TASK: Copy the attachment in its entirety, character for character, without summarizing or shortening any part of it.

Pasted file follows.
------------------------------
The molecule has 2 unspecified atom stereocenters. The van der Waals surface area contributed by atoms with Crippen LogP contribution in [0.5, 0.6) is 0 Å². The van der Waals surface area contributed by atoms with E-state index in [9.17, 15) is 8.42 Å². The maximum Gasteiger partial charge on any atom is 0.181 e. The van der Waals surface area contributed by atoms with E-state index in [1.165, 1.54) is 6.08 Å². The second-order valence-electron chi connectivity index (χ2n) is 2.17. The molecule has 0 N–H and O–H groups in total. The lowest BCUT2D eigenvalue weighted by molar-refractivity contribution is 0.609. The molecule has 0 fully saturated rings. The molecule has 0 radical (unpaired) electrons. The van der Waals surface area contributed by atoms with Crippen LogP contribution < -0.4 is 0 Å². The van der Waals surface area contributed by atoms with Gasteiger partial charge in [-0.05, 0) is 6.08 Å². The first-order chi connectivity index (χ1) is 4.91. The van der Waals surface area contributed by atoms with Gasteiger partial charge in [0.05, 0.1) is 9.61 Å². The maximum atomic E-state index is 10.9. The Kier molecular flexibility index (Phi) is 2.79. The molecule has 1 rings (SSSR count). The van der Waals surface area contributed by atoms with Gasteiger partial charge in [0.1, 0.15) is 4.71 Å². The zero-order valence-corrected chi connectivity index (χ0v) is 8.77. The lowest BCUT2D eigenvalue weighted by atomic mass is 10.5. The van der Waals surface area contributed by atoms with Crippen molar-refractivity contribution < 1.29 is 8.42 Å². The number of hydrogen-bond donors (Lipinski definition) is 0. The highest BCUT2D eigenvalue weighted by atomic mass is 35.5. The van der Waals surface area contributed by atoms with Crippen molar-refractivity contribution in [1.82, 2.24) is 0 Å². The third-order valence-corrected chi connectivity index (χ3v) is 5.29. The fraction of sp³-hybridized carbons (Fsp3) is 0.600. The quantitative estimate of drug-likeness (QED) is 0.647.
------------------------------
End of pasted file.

The molecule has 2 unspecified atom stereocenters. The van der Waals surface area contributed by atoms with Crippen LogP contribution in [0.5, 0.6) is 0 Å². The van der Waals surface area contributed by atoms with E-state index in [9.17, 15) is 8.42 Å². The maximum Gasteiger partial charge on any atom is 0.181 e. The van der Waals surface area contributed by atoms with E-state index in [1.165, 1.54) is 6.08 Å². The second-order valence-electron chi connectivity index (χ2n) is 2.17. The molecule has 0 N–H and O–H groups in total. The lowest BCUT2D eigenvalue weighted by molar-refractivity contribution is 0.609. The molecule has 0 fully saturated rings. The molecule has 0 radical (unpaired) electrons. The van der Waals surface area contributed by atoms with Crippen LogP contribution < -0.4 is 0 Å². The van der Waals surface area contributed by atoms with Gasteiger partial charge in [-0.05, 0) is 6.08 Å². The first-order chi connectivity index (χ1) is 4.91. The van der Waals surface area contributed by atoms with Gasteiger partial charge in [0.05, 0.1) is 9.61 Å². The maximum atomic E-state index is 10.9. The Kier molecular flexibility index (Phi) is 2.79. The molecule has 1 rings (SSSR count). The van der Waals surface area contributed by atoms with Gasteiger partial charge in [0.1, 0.15) is 4.71 Å². The zero-order valence-corrected chi connectivity index (χ0v) is 8.77. The lowest BCUT2D eigenvalue weighted by atomic mass is 10.5. The van der Waals surface area contributed by atoms with Crippen molar-refractivity contribution < 1.29 is 8.42 Å². The number of hydrogen-bond donors (Lipinski definition) is 0. The highest BCUT2D eigenvalue weighted by atomic mass is 35.5. The van der Waals surface area contributed by atoms with Crippen molar-refractivity contribution in [1.82, 2.24) is 0 Å². The third-order valence-corrected chi connectivity index (χ3v) is 5.29. The fraction of sp³-hybridized carbons (Fsp3) is 0.600. The quantitative estimate of drug-likeness (QED) is 0.647.